Far-right shocks to the system

13 Mar 2024

Where is right-wing extremism rearing its head in Bavaria? And how is the political establishment responding? A joint research project at Bavarian universities has been set up to answer these questions.

The purpose of the new ForGeRex consortium (Research Network for Contemporary Analysis, Remembrance Practice and Strategies to Counter Right-Wing Extremism in Bavaria) is to provide an interdisciplinary and cross-institutional perspective on right-wing extremism in Bavaria. In this sharply focused subproject, Dr. Britta Schellenberg, Professor Klaus H. Goetz and doctoral student Paulina Seelmann of the Geschwister Scholl Institute of Political Science at LMU are investigating how exceptionally serious violent crimes motivated by extreme right-wing views change political thought and actions.

Memorial for the victims of the racist shooting at the Olympia Einkaufszentrum.

The "For You" memorial commemorates the victims of the racist shooting at the "Olympia-Einkaufszentrum".

© IMAGO / ZUMA Wire / Sachelle Babbar

What exactly is right-wing extremism? What does it look like?

Schellenberg: It’s actually not so easy to define. Even among political scientists, the question is hotly debated. We understand right-wing extremism as an ideology of inequality. Antisemitism and racism are key elements of this ideology, but so too is excessive nationalism. Moreover, right-wing extremists want to undermine or eliminate the democratic system. That said, right-wing extremism and the visible forms it takes change over time. In the context of our research consortium, we plan to take stock of the current situation and work out a clear definition of the term.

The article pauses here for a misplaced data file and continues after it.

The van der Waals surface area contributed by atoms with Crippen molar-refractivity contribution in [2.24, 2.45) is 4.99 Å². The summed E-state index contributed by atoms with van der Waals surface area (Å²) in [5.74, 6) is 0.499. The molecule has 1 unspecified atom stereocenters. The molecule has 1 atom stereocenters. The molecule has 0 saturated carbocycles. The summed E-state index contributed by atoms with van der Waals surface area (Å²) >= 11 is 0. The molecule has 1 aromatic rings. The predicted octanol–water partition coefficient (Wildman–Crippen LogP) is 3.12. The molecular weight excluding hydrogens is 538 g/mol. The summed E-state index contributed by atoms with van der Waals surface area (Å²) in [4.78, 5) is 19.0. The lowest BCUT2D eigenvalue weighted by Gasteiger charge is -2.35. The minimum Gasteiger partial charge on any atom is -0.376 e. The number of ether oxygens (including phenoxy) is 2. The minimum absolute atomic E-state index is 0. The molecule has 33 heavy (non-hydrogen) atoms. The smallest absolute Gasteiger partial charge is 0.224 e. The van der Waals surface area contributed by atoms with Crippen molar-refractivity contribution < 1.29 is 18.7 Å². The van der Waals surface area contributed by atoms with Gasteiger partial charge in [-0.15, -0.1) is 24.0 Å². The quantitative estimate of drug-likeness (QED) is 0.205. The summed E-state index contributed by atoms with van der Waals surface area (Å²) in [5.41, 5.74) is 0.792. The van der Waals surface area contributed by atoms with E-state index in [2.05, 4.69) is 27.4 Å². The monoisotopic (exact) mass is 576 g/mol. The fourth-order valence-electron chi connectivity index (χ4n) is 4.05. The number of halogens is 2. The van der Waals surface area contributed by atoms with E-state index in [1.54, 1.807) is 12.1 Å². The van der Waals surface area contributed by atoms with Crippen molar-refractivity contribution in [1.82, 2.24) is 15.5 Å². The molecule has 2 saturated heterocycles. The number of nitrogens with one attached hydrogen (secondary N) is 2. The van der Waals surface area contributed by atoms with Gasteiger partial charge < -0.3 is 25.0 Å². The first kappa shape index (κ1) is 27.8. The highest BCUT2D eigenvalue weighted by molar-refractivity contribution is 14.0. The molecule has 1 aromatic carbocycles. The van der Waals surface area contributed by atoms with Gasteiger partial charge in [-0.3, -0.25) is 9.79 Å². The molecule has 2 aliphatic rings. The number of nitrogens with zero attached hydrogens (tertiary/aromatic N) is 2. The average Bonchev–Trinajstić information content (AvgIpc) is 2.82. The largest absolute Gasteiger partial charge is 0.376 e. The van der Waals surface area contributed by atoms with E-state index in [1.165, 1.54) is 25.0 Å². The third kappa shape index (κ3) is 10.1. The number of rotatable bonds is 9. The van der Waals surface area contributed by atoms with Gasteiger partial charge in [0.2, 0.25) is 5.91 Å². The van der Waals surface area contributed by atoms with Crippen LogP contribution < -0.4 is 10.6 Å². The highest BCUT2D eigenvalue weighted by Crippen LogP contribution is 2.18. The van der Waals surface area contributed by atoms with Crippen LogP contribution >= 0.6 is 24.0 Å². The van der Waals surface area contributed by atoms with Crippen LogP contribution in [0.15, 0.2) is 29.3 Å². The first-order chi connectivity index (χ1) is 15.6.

Goetz: New phenomena associated with right-wing extremism are emerging constantly, adding new dimensions to the concept. The Reichsbürger movement, for example, has grown in importance over the past decade, whereas 30 years ago the discussion was more about unreconstructed Nazis. Now, thanks to social media, right-wing extremists can disseminate their ideas via channels that did not exist in the past.

Seelmann: It comes as no great surprise to academics that such manifestations are constantly changing. In practice, however, this fact still poses a huge challenge to the political echelons. The job of the social sciences is to empirically record and explain these various manifestations of far-right extremism as accurately as possible. Without this knowledge, political actors cannot really get to grips with what is happening in far-right circles. But with it, they can design more effective measures. Right-wing extremism has been around for a long time. But the phenomenon as such, its symbolism and outward expressions are changing all the time. The political establishment often struggles to keep up.

What is the ForGeRex joint research project?

Schellenberg: If we want to understand right-wing extremism, we need to know the networks, the local players and the background to what they are doing and why. Regional and local research in Bavaria and other German states is still in relatively short supply. The joint research project will enable us to close this gap, but also to channel the insights we gain into national and international research and and have them discussed at these levels.

Seelmann: Eleven universities are working on a total of nine subprojects within the framework of the research consortium, and it is tremendously enriching to receive input from so many researchers representing different perspectives and disciplines. Our aim is to produce well-founded recommendations as a basis for policy advice, prevention and political education. Our specific subproject deals with framing and policymaking.

What is framing?

Goetz: Before discussing measures, you first have to understand what the actual problem is. What do we mean when we talk about right-wing extremism, terrorism or racism? This process is known as framing. It determines how society and political actors look at and respond to a topic. Ultimately, it’s about which interpretation of problems becomes accepted.